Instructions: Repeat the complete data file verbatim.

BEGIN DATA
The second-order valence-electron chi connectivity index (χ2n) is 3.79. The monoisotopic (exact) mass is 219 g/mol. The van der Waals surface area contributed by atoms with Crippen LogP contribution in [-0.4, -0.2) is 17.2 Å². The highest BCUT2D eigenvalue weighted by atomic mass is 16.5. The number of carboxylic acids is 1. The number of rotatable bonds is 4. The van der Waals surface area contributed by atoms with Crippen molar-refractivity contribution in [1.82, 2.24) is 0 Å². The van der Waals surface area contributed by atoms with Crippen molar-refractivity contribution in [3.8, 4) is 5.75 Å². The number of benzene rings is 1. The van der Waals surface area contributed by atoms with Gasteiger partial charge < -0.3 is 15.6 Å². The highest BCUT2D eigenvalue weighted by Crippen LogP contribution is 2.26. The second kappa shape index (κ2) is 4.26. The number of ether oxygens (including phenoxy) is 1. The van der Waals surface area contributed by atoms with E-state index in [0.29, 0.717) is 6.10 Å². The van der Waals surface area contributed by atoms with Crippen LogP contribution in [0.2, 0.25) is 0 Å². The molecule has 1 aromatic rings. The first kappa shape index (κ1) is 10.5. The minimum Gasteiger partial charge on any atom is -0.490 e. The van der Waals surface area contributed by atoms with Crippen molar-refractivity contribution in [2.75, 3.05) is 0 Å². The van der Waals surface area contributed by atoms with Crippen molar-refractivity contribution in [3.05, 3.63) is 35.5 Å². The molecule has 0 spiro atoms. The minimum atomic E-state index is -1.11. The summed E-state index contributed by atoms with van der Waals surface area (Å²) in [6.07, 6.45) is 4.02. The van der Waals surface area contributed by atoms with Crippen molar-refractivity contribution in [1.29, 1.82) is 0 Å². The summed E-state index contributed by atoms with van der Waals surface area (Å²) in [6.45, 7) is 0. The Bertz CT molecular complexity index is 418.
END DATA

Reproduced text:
The second-order valence-electron chi connectivity index (χ2n) is 3.79. The monoisotopic (exact) mass is 219 g/mol. The van der Waals surface area contributed by atoms with Crippen LogP contribution in [-0.4, -0.2) is 17.2 Å². The highest BCUT2D eigenvalue weighted by atomic mass is 16.5. The number of carboxylic acids is 1. The number of rotatable bonds is 4. The van der Waals surface area contributed by atoms with Crippen molar-refractivity contribution in [1.82, 2.24) is 0 Å². The van der Waals surface area contributed by atoms with Crippen molar-refractivity contribution in [3.8, 4) is 5.75 Å². The number of benzene rings is 1. The van der Waals surface area contributed by atoms with Gasteiger partial charge < -0.3 is 15.6 Å². The highest BCUT2D eigenvalue weighted by Crippen LogP contribution is 2.26. The second kappa shape index (κ2) is 4.26. The number of ether oxygens (including phenoxy) is 1. The van der Waals surface area contributed by atoms with E-state index in [0.29, 0.717) is 6.10 Å². The van der Waals surface area contributed by atoms with Crippen LogP contribution in [0.2, 0.25) is 0 Å². The molecule has 1 aromatic rings. The first kappa shape index (κ1) is 10.5. The minimum Gasteiger partial charge on any atom is -0.490 e. The van der Waals surface area contributed by atoms with Crippen molar-refractivity contribution in [2.75, 3.05) is 0 Å². The van der Waals surface area contributed by atoms with Crippen molar-refractivity contribution in [3.05, 3.63) is 35.5 Å². The molecule has 0 spiro atoms. The minimum atomic E-state index is -1.11. The summed E-state index contributed by atoms with van der Waals surface area (Å²) in [6.07, 6.45) is 4.02. The van der Waals surface area contributed by atoms with Crippen molar-refractivity contribution in [1.29, 1.82) is 0 Å². The summed E-state index contributed by atoms with van der Waals surface area (Å²) in [6.45, 7) is 0. The Bertz CT molecular complexity index is 418.